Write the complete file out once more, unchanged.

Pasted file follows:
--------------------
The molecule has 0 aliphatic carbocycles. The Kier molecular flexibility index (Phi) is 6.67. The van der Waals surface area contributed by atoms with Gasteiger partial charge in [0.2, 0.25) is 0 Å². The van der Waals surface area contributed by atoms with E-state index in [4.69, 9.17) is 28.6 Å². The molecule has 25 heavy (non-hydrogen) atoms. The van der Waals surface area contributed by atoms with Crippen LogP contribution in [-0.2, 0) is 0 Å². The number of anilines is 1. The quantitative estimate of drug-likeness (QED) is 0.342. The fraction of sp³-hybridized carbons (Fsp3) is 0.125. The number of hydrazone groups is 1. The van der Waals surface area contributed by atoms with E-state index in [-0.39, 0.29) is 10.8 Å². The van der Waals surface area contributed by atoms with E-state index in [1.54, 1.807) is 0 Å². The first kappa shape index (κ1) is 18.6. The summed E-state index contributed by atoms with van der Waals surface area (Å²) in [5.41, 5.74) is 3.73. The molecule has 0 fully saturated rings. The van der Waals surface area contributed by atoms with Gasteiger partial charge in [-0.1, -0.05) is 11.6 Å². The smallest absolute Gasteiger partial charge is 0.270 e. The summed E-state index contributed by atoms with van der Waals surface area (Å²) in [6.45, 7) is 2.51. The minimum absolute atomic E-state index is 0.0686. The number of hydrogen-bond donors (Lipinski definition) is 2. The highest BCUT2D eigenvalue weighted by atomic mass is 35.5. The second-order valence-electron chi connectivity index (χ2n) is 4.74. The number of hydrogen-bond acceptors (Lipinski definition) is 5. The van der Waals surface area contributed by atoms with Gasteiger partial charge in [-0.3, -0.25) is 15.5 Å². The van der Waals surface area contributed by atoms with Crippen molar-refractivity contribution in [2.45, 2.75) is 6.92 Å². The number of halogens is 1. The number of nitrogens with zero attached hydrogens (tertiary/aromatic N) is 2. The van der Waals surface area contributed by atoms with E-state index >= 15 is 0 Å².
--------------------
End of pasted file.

The molecule has 0 aliphatic carbocycles. The Kier molecular flexibility index (Phi) is 6.67. The van der Waals surface area contributed by atoms with Gasteiger partial charge in [0.2, 0.25) is 0 Å². The van der Waals surface area contributed by atoms with E-state index in [4.69, 9.17) is 28.6 Å². The molecule has 25 heavy (non-hydrogen) atoms. The van der Waals surface area contributed by atoms with Crippen LogP contribution in [-0.2, 0) is 0 Å². The number of anilines is 1. The quantitative estimate of drug-likeness (QED) is 0.342. The fraction of sp³-hybridized carbons (Fsp3) is 0.125. The number of hydrazone groups is 1. The van der Waals surface area contributed by atoms with E-state index in [-0.39, 0.29) is 10.8 Å². The van der Waals surface area contributed by atoms with E-state index in [1.54, 1.807) is 0 Å². The first kappa shape index (κ1) is 18.6. The summed E-state index contributed by atoms with van der Waals surface area (Å²) in [5.41, 5.74) is 3.73. The molecule has 0 fully saturated rings. The van der Waals surface area contributed by atoms with Gasteiger partial charge in [-0.1, -0.05) is 11.6 Å². The smallest absolute Gasteiger partial charge is 0.270 e. The summed E-state index contributed by atoms with van der Waals surface area (Å²) in [6.45, 7) is 2.51. The minimum absolute atomic E-state index is 0.0686. The number of hydrogen-bond donors (Lipinski definition) is 2. The highest BCUT2D eigenvalue weighted by atomic mass is 35.5. The second-order valence-electron chi connectivity index (χ2n) is 4.74. The number of hydrogen-bond acceptors (Lipinski definition) is 5. The van der Waals surface area contributed by atoms with Gasteiger partial charge in [-0.3, -0.25) is 15.5 Å². The van der Waals surface area contributed by atoms with Crippen molar-refractivity contribution in [2.45, 2.75) is 6.92 Å². The number of halogens is 1. The number of nitrogens with zero attached hydrogens (tertiary/aromatic N) is 2. The van der Waals surface area contributed by atoms with E-state index >= 15 is 0 Å².